By Ian S. Port
By Cory Sklar
By Godofredo Vasquez
By Gil Riego Jr.
By Ian S. Port
By Ian S. Port
By Christopher Victorio
By Ian S. Port
Listmaker, listmaker, make me a list Rolling Stone stopped being musically relevant about the time the magazine put Dr. Hook on the cover. So it's not surprising that the Dec. 7 issue's list of the 100 greatest pop songs is infuriatingly incomplete (as well as stuffed with questionable dreck). Music Editor Joe Levy covers his ass right up front, explaining in his Letter From the Editor that "the way we feel about [pop songs] is highly idiosyncratic ... your list, no doubt, is different than ours." (Then he gets that supreme arbiter of taste, Don Henley, to back him up.)
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Well, it's true: My list of the best pop songs of all time is markedly different than Rolling Stone's. I'm pretty sure, however, that most people wouldn't place Foreigner's "I Want to Know What Love Is" anywhere near their top 100, let alone at the expense of Big Star's "September Gurls." And some artists -- Blink 182, Tom Petty, Eric Clapton, Billy freakin' Joel, and Garbage, for instance -- must have high friends in high places to have been included. Sure, some of the stories about the songs are illuminating (Eminem apparently came up with his Slim Shady character while on the toilet), but that doesn't make up for the presence of so much popular slop like 'N Sync. Just because a record sells a gazillion copies doesn't mean it's good.
So here is my very abbreviated list of great pop songs that Rolling Stone ignored, in alphabetical order:
Until recently, there really wasn't a place -- outside of your bedroom -- where you could hear such somewhat obscure, hooky tunes. The one existing outlet, "Popscene" (Thursday nights at 330 Ritch), tended toward overwrought Britpop bands like Oasis, Radiohead, and Pulp, along with well-worn groups from the '80s.
Early this summer, however, a cadre of local music fans started "Be My Ambulance." Held every Wednesday night at the CoCo Club, the event featured a revolving cast of DJs playing '60s girl groups, '70s funk and soul, '80s indie pop, and '90s electronica. When "BMA" closed up shop on Sept. 13 (with Winona Ryder in attendance, supposedly), two separate nights took its place: "Club Lovely" and "Modular Lab."
Conceived by Colin Koopman and Mike Trombley, "Club Lovely" is similar in sound to "BMA," but without the old soul. That means the DJs play everything from the ethereal British folk of the Clientele to the synth-drone of Rocketship to the go-go electro of Fantastic Plastic Machine. It's not dance music in the traditional sense -- you're more likely to do the head bop than the bunny hop. Still, Koopman intends the evening to be more than a swinging party.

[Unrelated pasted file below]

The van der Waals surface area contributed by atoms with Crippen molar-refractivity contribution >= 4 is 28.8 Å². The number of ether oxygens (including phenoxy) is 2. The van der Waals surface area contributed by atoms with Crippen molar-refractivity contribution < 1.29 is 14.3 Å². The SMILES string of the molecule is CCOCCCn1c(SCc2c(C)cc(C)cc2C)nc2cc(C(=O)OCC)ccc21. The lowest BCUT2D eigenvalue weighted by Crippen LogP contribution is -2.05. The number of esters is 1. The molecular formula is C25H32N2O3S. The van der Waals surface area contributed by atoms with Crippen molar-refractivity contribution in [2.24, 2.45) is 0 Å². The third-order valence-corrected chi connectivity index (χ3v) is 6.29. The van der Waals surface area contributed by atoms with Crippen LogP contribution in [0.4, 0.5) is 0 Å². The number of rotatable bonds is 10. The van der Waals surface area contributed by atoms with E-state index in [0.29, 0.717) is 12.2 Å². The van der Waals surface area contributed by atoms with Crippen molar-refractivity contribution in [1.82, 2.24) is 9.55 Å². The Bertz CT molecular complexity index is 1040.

"We don't want people to come and posture and be cool," he says. "That's not what indie pop is about."
"Modular Lab" features a slightly harder feel, with an emphasis on the early '90s shoegazer sound (a British trend that got its nickname from bands that played sprawling guitar melodies while staring at their toes). "We throw on a fair amount of pop, but shoegazer is kind of my first love," says Kevin Wood, who organizes the event with Mark Milic and Eliot Van Buskirk. "We started this whole thing just because we thought it would be cool to play our own music, the music we like to hear, and the music we make in our bedrooms, to an unsuspecting public."
Unfortunately, Nov. 22 will be the last "Modular Lab" at the CoCo Club, as the Eighth Street bar will close at the end of the month. Luckily, both events will move to the Edinburgh Castle, beginning with "Club Lovely" on Nov. 29 and alternating from then on. The new space will enable the event organizers to cut costs (both productions will be free), do joint shows, and include live performances.
"We don't want overexposure," Koopman says cautiously. "We're not into people not dancing and not having a good time."
A novel idea As reported last week, I am in the midst of National Novel Writing Month (www.nanowrimo.com). Presently, I'm a bit behind schedule -- in order to reach the target of 50,000 words, I should have 35,000 by now. Alas, I've got only 26,080 words written.
But it's been fascinating nonetheless. For one thing, your idea of writing changes when you compose this many words in this compact a time period -- writing conventions get tossed, punctuation gets lost, you start using m-dashes incessantly in order to boost word count. For the most part, I've dispensed with transitions and given myself over to superfluous tangents. One minute, my protagonist is trying to figure out if a female DJ has the hots for him, and the next he's relating how his best friend in college went from being straight to bi to gay in one semester. These bizarre leaps of logic and plot are what make these quickie novels intriguing -- with so little time to think about what you're writing, you end up putting a lot of yourself into the book, if not literally, then mentally. The books are like direct pipelines to the authors' brains.
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